Perhaps the saddest thing in his biography is how quickly he sickened and died after his presidency ended. He became sick on a victory tour through the states after his term expired and never really had the chance to enjoy his retirement in Tennessee.

As for the biography itself, Borneman was mostly satisfactory. As I read through presidential biographies, I’ve been making a special note of the role religion played in each president’s life. I feel this biography totally failed me in that regard since it’s known from other sources that Mrs. Polk and her Methodism had an impact on her husband. This shortcoming makes me wonder if I should have read the volume by Robert Merry instead (his biography of William McKinley was excellent). On the other hand, Borneman succeeded in making me feel like I both knew and understood James K. Polk. For that reason, I must recommend this biography.

Other Presidential Biographies

John Tyler by Gary May (Presidential Bio. Series)

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This well-written book was just what I was looking for in a biography on Pres. John Tyler. 150 pages are about all I wanted to take the time to read on him. Tyler consistently rates near the bottom of the list of our presidents. The American Presidents Series is where I love to turn for the less popular and more obscure presidents. Some of the titles in the series are a little skewed to the left and are overly unsympathetic to their subject, but this one by Mr. May was totally fair. He presented Tyler and let me decide – that’s exactly what I want from this type of book.

Tyler had distinct flaws. His views on slavery as well as his practice of slavery, his flip-flop on what he had always presented as his core principles once he became president, and his betrayal of the United States when the Civil War broke out are prime examples. I totally respect the people of both the Union and the Confederacy but would expect a former president of the United States to show some loyalty.

Tyler had some positive traits as well. He seemed to be a caring family man (15 children from two wives!). After the death of his first wife, he came across as strange in his pursuit of a young lady 30 years his junior. On the other hand, after he married her they seemed to have a very loving relationship. He would not allow himself to be the pawn of any political power broker like Henry Clay and others. Though he was unable to get much of any agenda through during his time in office because his views caused his party to abandon him, he did make the best of a bad situation. He wasn’t afraid to cast some unexpected vetoes that surprised many. His crowning achievement was the admittance of Texas to the Union. He was relentless in that pursuit and barely got it done before he left office.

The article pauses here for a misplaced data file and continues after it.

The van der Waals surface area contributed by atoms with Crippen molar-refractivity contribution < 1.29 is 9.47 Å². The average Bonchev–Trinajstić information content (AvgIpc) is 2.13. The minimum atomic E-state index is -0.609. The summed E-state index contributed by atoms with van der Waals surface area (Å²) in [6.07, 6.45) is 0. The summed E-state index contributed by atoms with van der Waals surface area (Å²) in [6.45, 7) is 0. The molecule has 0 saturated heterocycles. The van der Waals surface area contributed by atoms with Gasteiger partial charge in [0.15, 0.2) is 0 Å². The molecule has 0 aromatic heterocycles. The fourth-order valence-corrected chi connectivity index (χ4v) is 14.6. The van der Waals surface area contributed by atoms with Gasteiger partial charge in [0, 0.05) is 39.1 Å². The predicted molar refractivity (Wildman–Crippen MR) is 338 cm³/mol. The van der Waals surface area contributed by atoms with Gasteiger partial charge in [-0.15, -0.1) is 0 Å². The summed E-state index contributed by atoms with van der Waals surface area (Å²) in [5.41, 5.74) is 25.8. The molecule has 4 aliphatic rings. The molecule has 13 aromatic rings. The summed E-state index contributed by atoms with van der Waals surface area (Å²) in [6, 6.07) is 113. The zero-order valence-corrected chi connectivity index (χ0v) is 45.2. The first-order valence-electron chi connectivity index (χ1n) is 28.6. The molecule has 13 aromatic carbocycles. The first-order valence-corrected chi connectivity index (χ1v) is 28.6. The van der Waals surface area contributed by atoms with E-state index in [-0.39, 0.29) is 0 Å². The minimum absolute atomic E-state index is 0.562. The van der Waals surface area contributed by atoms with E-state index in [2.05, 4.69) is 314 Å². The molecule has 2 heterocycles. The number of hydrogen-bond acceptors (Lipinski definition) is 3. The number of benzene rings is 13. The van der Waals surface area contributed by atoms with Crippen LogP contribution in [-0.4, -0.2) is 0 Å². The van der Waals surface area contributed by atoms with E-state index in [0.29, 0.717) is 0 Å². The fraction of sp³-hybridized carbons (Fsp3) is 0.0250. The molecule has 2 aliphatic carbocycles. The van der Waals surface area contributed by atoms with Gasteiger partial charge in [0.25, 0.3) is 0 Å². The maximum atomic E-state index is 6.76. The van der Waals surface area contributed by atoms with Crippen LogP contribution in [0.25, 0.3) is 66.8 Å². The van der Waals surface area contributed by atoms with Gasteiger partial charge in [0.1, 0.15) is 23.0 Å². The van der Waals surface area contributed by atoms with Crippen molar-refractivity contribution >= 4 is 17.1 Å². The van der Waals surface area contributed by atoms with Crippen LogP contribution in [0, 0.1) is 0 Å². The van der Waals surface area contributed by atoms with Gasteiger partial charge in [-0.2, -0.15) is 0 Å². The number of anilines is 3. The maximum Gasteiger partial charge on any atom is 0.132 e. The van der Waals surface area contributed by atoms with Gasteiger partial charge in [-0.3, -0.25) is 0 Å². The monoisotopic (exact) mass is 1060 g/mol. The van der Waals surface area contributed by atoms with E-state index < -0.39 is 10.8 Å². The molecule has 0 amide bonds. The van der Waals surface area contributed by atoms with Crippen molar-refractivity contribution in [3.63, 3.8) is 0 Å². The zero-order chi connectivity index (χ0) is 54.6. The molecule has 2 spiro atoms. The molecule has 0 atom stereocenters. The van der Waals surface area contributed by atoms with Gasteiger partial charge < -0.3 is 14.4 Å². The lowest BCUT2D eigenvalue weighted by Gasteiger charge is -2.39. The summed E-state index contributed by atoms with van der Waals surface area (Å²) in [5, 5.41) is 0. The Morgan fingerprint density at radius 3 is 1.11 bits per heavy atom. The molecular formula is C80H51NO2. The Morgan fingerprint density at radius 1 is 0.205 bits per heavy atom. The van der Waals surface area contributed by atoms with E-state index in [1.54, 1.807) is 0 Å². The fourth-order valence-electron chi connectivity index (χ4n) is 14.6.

Whatever the failures of Tyler, this biography succeeded splendidly. It brought Tyler to life. I felt like I knew him and even understood him to some degree. My opinion of him rose a few tics, but he’s still at the bottom level. At least I would rank a few presidents below him now. My only complaint of this biography is that I really couldn’t come to terms with where he stood religiously. In fairness to the author, perhaps that was because Tyler didn’t hold religion as all that important. In any event, this author did the best that could be done with his subject.

For other titles in the presidential biography series, check out My Quest on Presidential Biographies.

Demanding Liberty by Brandon O’Brein

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This book is hard for me to categorize. The author, Brandon O’Brien, warns us in the preface that that might be the case, but I had no idea that it would be thus to such a degree. It’s not exactly a biography, though I came to know Isaac Backus much better. It’s not exactly a historical treatise, but I found places where my historical understandings were off. It’s not exactly a political statement, but I wondered if there might be one just below the surface. I found myself asking what this author was up to quite early in the book, though I never was sure I could answer that question. To be sure, I found the book deeply interesting and hard to put down.

If the author desired to only overturn the applecart of our neatly packaged conclusions, this book was a smashing success. If he had some conclusion he wanted to take us to, then not so much. The titles alone of his previous books, Misreading Scripture with Western Eyes and Paul Behaving Badly, had me wondering if he was something of a provocateur. When he admitted that he was a Baptist who had become a Presbyterian and now was writing on a Baptist hero, I wondered if he was something of a rabble-rousing raconteur too. As a Baptist myself, when some of his first comments seemed to overplay the lack of education of the early Baptists, I was sure that it was so. But alas, he was quite fair to the Baptists overall and even seemed to have a real admiration of their dedication and of Backus himself.

He did prove to me that I have been something of a reductionist in how I view the Christian heritage of my country. It was much more of a battle than I carried in my convenient memories, but I retain my amazement at where it landed. On a few occasions, he took that premise a little too far. I’m not convinced that the Jefferson described in the introduction was as anti-religion as he was portrayed, nor do I see the full weight of the parallel of conservative Christians today to their forebears with “a difference between being marginalized and feeling marginalized.” Still, there might be enough truth in it to call for some introspection.

This book held my attention until the last page. I’m still not sure whose side the author is on, or if he even knows. He did, however, ask good questions. My conclusions are ultimately the same, but I would have to admit that my views are a little more nuanced after reading this book.